While Tokyo is Japan’s modern metropolis, Kyoto is the country’s ancient heart. It’s an extraordinarily elegant city, one teeming with ancient Buddhist temples, serene zen gardens, centuries-old wooden homes and, of course, the famed geishas who entertain guests in Gion.
The city is not short on things do to. You could spend a lifetime exploring just the historical monuments of which there are more than 4,000 and still not scratch the surface.
If that sounds a little overwhelming, fear not. We know what to do in Kyoto and we’ve put together this helpful guide with 30 essential things during your visit.
Kyoto isn’t nicknamed the City of Thousand Shrines for nothing. While there are many must visit temples, if you only have the chance to visit just one, make it Kingkaku-ji Temple, also known as the Golden Pavilion due to the gold leaf that covers the top two floors. It’s a truly beautiful stricture towards the north of the city that once served as the former home of shogun Ashikaga Yoshimitsu.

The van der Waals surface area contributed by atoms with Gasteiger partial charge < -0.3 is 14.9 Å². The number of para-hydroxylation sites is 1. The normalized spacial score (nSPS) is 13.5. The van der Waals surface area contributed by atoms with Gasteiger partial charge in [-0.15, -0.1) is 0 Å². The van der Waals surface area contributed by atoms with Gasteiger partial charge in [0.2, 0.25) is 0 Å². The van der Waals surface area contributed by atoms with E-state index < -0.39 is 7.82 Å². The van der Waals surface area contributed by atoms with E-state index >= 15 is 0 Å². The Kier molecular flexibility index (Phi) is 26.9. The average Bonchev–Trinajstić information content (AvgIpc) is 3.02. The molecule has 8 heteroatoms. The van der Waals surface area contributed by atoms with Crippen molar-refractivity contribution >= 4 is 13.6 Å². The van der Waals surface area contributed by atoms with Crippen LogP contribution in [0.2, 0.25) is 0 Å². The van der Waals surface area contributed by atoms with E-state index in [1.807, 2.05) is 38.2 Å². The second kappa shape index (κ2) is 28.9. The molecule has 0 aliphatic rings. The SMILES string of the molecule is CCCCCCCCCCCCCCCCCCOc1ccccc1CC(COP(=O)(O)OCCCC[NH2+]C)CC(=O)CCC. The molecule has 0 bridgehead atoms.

The Kyoto district of Fushimi, which lies along the banks of the Horikawa River, has always been the heart of the city’s sake brewing industry. Today, it’s still home to almost 40 sake breweries including the early 17th-century Gekkeikan. Many are open to the public, but to truly understand the Japanese rice wine you can’t do better than hopping on one of the sake tasting tours.
For Instagram-worthy photos, you’d be hard pushed to do better than the Arashiyama bamboo forest. This iconic landmark lies between the serene Okouchi Sanso Garden and the Tenryuji Temple just west of Kyoto. Don’t expect to be the only people there though. This popular spot can teem with camera-wielding travellers. Try to get there as early as possible to avoid the masses.
Ninjas have been around since the 15th century when they were used as mercenaries during feudal Japan. Their skills of deception, surprise attacks and espionage were thought to be dishonorable among samurai, though their played an important role during the Sengoku period. Kyoto is home to several Kyoto ninja schools where you can learn the art of ninja stars, swords and moving stealthily through the shadows.